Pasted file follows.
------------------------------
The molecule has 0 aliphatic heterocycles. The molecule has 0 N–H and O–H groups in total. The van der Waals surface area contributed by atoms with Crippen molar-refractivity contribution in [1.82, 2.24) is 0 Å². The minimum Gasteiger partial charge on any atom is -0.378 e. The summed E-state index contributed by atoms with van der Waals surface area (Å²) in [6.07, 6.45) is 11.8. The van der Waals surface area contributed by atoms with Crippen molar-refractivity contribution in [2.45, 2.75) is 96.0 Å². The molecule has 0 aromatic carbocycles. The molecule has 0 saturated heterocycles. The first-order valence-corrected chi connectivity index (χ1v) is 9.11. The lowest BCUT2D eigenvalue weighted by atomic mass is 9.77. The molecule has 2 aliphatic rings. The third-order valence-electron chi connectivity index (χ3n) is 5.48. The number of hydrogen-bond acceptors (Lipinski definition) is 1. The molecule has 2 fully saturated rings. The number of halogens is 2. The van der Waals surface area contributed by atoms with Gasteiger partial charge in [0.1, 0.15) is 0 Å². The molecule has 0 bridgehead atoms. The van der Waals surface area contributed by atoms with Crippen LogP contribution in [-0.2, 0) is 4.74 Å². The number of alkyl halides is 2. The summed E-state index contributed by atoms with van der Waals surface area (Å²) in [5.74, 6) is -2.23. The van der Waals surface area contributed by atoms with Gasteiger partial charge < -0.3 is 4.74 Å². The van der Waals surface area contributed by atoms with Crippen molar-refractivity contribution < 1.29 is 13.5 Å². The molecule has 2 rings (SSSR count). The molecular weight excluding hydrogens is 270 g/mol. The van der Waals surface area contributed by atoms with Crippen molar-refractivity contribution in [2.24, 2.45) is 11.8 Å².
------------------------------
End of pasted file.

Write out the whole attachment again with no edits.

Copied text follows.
The molecule has 0 aliphatic heterocycles. The molecule has 0 N–H and O–H groups in total. The van der Waals surface area contributed by atoms with Crippen molar-refractivity contribution in [1.82, 2.24) is 0 Å². The minimum Gasteiger partial charge on any atom is -0.378 e. The summed E-state index contributed by atoms with van der Waals surface area (Å²) in [6.07, 6.45) is 11.8. The van der Waals surface area contributed by atoms with Crippen molar-refractivity contribution in [2.45, 2.75) is 96.0 Å². The molecule has 0 aromatic carbocycles. The molecule has 0 saturated heterocycles. The first-order valence-corrected chi connectivity index (χ1v) is 9.11. The lowest BCUT2D eigenvalue weighted by atomic mass is 9.77. The molecule has 2 aliphatic rings. The third-order valence-electron chi connectivity index (χ3n) is 5.48. The number of hydrogen-bond acceptors (Lipinski definition) is 1. The molecule has 2 fully saturated rings. The number of halogens is 2. The van der Waals surface area contributed by atoms with Gasteiger partial charge in [0.1, 0.15) is 0 Å². The molecule has 0 bridgehead atoms. The van der Waals surface area contributed by atoms with Crippen LogP contribution in [-0.2, 0) is 4.74 Å². The number of alkyl halides is 2. The summed E-state index contributed by atoms with van der Waals surface area (Å²) in [5.74, 6) is -2.23. The van der Waals surface area contributed by atoms with Gasteiger partial charge < -0.3 is 4.74 Å². The van der Waals surface area contributed by atoms with Crippen molar-refractivity contribution < 1.29 is 13.5 Å². The molecule has 2 rings (SSSR count). The molecular weight excluding hydrogens is 270 g/mol. The van der Waals surface area contributed by atoms with Crippen molar-refractivity contribution in [2.24, 2.45) is 11.8 Å².